I’ve been busy lately working on linguistics projects and puttering about in my Sprachbundesgarten between bouts of Wikipediatrics, but I did want to blog Francis Fukuyama’s latest opinion piece about where most of China’s human rights abuses originate: at the local level, out of sight and mostly out of mind of the central government until everything blows up. It’s subtitle is Beijing’s reach isn’t big enough to stop local governments from abusing the rights of ordinary citizens.
Many people assume the problem is that China remains a communist dictatorship and that abuses occur because a strong, centralized state ignores the rights of its citizens. With regard to Tibet and the suppression of the religious movement Falun Gong, this may be right. But the larger problem in today’s China arises out of the fact that the central Chinese state is in certain ways too weak to defend the rights of its people.
The vast majority of abuses against the rights of ordinary Chinese citizens — peasants who have their land taken away without just compensation, workers forced to labor under sweatshop conditions or villagers poisoned by illegal dumping of pollutants — occur at a level far below that of the government in Beijing.
China’s peculiar road toward modernization after 1978 was powered by “township and village enterprises” — local government bodies given the freedom to establish businesses and enter into the emerging market economy. These entities were enormously successful, and many have become extraordinarily rich and powerful. In cahoots with private developers and companies, it is they that are producing conditions resembling the satanic mills of early industrial England.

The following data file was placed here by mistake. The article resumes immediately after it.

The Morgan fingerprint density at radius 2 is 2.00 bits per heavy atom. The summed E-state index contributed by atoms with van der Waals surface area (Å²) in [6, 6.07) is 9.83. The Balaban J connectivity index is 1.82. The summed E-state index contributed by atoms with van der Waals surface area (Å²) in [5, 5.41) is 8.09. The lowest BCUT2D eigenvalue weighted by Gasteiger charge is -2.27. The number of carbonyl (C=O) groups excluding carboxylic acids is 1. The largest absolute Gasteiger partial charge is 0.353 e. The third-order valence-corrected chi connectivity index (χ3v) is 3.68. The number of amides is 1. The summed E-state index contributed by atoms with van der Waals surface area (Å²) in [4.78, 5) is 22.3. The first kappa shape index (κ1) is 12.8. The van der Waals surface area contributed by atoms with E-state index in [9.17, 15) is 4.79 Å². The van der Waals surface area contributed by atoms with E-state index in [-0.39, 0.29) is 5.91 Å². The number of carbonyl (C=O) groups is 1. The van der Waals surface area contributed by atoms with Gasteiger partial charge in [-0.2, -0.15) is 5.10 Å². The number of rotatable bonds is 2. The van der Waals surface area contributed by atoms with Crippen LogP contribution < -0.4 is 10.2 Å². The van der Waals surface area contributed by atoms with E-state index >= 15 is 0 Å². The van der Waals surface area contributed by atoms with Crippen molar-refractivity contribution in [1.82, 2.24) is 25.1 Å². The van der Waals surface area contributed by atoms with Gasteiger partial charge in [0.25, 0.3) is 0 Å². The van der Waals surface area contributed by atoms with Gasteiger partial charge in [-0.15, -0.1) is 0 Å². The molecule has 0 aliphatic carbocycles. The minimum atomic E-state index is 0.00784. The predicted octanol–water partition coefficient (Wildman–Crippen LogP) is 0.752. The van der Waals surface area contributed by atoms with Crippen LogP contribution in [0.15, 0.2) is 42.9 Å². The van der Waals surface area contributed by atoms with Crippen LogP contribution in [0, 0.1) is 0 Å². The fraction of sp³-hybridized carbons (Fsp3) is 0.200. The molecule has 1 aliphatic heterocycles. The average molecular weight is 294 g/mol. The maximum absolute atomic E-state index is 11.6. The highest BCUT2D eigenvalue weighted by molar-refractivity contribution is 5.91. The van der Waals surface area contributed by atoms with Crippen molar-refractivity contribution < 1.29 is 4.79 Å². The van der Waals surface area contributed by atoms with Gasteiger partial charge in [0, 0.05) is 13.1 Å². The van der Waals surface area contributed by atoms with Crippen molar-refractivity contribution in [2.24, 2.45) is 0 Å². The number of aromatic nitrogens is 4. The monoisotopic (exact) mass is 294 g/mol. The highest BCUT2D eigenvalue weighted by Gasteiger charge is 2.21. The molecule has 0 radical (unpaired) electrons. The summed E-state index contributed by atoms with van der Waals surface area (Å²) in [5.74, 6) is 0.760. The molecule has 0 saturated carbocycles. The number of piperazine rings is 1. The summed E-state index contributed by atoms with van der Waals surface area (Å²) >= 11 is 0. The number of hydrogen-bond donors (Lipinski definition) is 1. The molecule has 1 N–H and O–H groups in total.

The central government, by all accounts, would like to crack down on these local government bodies but is unable to do so. It both lacks the capacity to do this and depends on local governments and the private sector to produce jobs and revenue.
The Chinese Communist Party understands that it is riding a tiger. Each year, there are several thousand violent incidents of social protest, each one contained and suppressed by state authorities, who nevertheless cannot seem to get at the underlying source of the unrest.
The rest of the essay is actually more interesting, inasmuch as it compares similar tensions between central and local authorities in various Western governments at crucial historical transition points.
via A&L Daily